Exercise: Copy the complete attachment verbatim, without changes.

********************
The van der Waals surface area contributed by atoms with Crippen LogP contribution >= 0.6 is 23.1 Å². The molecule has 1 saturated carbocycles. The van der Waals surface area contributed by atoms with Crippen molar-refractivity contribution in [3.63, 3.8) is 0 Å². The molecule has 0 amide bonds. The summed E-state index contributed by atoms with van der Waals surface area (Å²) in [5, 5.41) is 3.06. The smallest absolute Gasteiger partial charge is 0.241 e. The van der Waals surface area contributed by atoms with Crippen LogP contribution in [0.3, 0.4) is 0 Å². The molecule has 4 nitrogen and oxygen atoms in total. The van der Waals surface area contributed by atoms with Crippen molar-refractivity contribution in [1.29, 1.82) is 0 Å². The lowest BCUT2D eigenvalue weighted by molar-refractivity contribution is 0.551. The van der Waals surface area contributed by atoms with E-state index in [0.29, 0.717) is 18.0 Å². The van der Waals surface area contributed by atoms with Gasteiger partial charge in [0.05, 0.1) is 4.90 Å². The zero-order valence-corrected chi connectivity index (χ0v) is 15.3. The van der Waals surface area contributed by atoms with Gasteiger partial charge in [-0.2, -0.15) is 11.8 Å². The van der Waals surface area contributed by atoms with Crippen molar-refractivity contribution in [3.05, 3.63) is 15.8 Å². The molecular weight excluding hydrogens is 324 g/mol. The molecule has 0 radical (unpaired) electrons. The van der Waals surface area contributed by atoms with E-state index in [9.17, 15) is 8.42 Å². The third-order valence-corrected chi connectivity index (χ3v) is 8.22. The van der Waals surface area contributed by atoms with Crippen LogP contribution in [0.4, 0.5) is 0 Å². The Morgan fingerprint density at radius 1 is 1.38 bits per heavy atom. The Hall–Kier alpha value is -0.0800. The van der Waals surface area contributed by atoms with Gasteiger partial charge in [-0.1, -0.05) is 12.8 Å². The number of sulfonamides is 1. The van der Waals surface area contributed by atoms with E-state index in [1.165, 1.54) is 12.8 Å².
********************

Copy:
The van der Waals surface area contributed by atoms with Crippen LogP contribution >= 0.6 is 23.1 Å². The molecule has 1 saturated carbocycles. The van der Waals surface area contributed by atoms with Crippen molar-refractivity contribution in [3.63, 3.8) is 0 Å². The molecule has 0 amide bonds. The summed E-state index contributed by atoms with van der Waals surface area (Å²) in [5, 5.41) is 3.06. The smallest absolute Gasteiger partial charge is 0.241 e. The van der Waals surface area contributed by atoms with Crippen LogP contribution in [0.3, 0.4) is 0 Å². The molecule has 4 nitrogen and oxygen atoms in total. The van der Waals surface area contributed by atoms with Crippen molar-refractivity contribution in [1.29, 1.82) is 0 Å². The lowest BCUT2D eigenvalue weighted by molar-refractivity contribution is 0.551. The van der Waals surface area contributed by atoms with E-state index in [0.29, 0.717) is 18.0 Å². The van der Waals surface area contributed by atoms with Gasteiger partial charge in [0.05, 0.1) is 4.90 Å². The zero-order valence-corrected chi connectivity index (χ0v) is 15.3. The van der Waals surface area contributed by atoms with Gasteiger partial charge in [-0.2, -0.15) is 11.8 Å². The van der Waals surface area contributed by atoms with Crippen molar-refractivity contribution in [3.05, 3.63) is 15.8 Å². The molecular weight excluding hydrogens is 324 g/mol. The molecule has 0 radical (unpaired) electrons. The van der Waals surface area contributed by atoms with E-state index in [9.17, 15) is 8.42 Å². The third-order valence-corrected chi connectivity index (χ3v) is 8.22. The van der Waals surface area contributed by atoms with Crippen LogP contribution in [0.4, 0.5) is 0 Å². The Morgan fingerprint density at radius 1 is 1.38 bits per heavy atom. The Hall–Kier alpha value is -0.0800. The van der Waals surface area contributed by atoms with Gasteiger partial charge in [-0.1, -0.05) is 12.8 Å². The number of sulfonamides is 1. The van der Waals surface area contributed by atoms with E-state index in [1.165, 1.54) is 12.8 Å².